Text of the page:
Pubdate: Wed, 11 Feb 2004
Source: Winona Daily News (MN)
Copyright: 2004 Winona Daily News
Author: Kirsten Singleton


The DARE program will continue through the end of the school year, if not 

"What's going to happen in the future is still full of question marks," 
said Winona police officer Kevin Kearney, who teaches the Drug Abuse 
Resistance Education program to area fifth-graders.

After the city of Winona cut DARE funding last year, Kearney led months of 
fund raising to keep the program alive.

Kearney taught DARE to eight classes at Winona Middle School, St. 
Stanislaus and St. Matthew's.

But when fund-raising efforts only yielded $30,000 - half of the program's 
cost n Winona Police Chief Frank Pomeroy pulled the plug on the program.

That left, however, $30,000 in the DARE fund, and Kearney was asked to find 
a solution.

Pomeroy suggested forming a committee to address the issue, Kearney said, 
so that Kearney wasn't charged with making the decision by himself.

In early January, Kearney and his fellow committee members n County 
Commissioner David Stoltman, businessman Mark Zimmerman and Kwik Trip 
manager Judy Baker n came up with this proposal, which was presented to 
Eric Bartleson, superintendent of Winona Area Public Schools, and Winona 
Middle School Principal Scott Hannon:

The Winona school district will be given all the funds raised for DARE, 
about $30,000, and will administer the funds, reimbursing the police 
department for providing a certified DARE instructor to teach the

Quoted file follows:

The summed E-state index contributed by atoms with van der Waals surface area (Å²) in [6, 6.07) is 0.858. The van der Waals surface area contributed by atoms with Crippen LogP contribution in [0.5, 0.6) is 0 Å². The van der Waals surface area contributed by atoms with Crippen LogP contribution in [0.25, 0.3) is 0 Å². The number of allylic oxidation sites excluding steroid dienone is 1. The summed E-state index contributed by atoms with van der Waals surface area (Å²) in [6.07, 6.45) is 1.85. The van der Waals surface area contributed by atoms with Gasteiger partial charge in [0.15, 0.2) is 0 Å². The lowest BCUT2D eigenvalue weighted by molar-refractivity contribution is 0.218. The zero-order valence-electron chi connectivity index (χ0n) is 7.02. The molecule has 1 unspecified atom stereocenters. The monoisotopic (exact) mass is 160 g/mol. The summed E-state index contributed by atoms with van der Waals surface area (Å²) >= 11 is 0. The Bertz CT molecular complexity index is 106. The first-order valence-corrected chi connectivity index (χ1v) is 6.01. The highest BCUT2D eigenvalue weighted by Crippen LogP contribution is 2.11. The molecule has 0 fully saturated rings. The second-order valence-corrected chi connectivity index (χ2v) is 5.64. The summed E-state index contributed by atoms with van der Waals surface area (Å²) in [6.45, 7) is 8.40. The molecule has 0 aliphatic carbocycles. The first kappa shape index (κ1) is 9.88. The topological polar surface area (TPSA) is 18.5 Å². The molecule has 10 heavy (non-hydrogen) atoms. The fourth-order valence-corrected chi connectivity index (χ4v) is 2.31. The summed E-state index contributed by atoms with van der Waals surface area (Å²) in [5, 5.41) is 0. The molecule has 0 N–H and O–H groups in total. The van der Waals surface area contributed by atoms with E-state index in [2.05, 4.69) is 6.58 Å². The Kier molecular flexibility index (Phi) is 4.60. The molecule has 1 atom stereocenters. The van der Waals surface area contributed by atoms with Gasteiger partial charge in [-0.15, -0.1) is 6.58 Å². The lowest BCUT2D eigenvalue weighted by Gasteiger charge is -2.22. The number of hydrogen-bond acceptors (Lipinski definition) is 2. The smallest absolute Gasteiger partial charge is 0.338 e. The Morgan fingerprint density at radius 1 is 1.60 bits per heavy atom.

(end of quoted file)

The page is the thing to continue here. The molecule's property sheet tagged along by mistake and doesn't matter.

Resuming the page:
curriculum to fifth-grade students who did not participate in the program 
during the first semester of the school year.

If WAPS later decides not to continue the DARE program and money remains in 
the fund, that money will be forwarded to another entity that legally uses 
the registered DARE name, such as Winona County DARE or Minnesota DARE.

The agreement means that five classes of Winona Middle School 
fifth-graders, plus students at Ridgeway Community School, St. John's in 
Nodine and Bluffview Montessori School, will be able to participate in the 

"When I was at the Winona Middle School teaching half the fifth-graders, 
seeing the rest of the fifth-graders and knowing that they wouldn't have 
the program," it was tough, Kearney said.

Kearney, who has moved on to second-shift patrol, will teach DARE during 
his off-duty hours, and his regular patrol duties will be a priority.

He said teaching DARE this semester will cost about $12,000, leaving 
$18,000 left in the fund at the end of the year.

This isn't a long-term solution, he said. But at least it's a start.

"In a way it kind of buys us time - keeps us on life support," Kearney said.
- ---
MAP posted-by: Beth Wehrman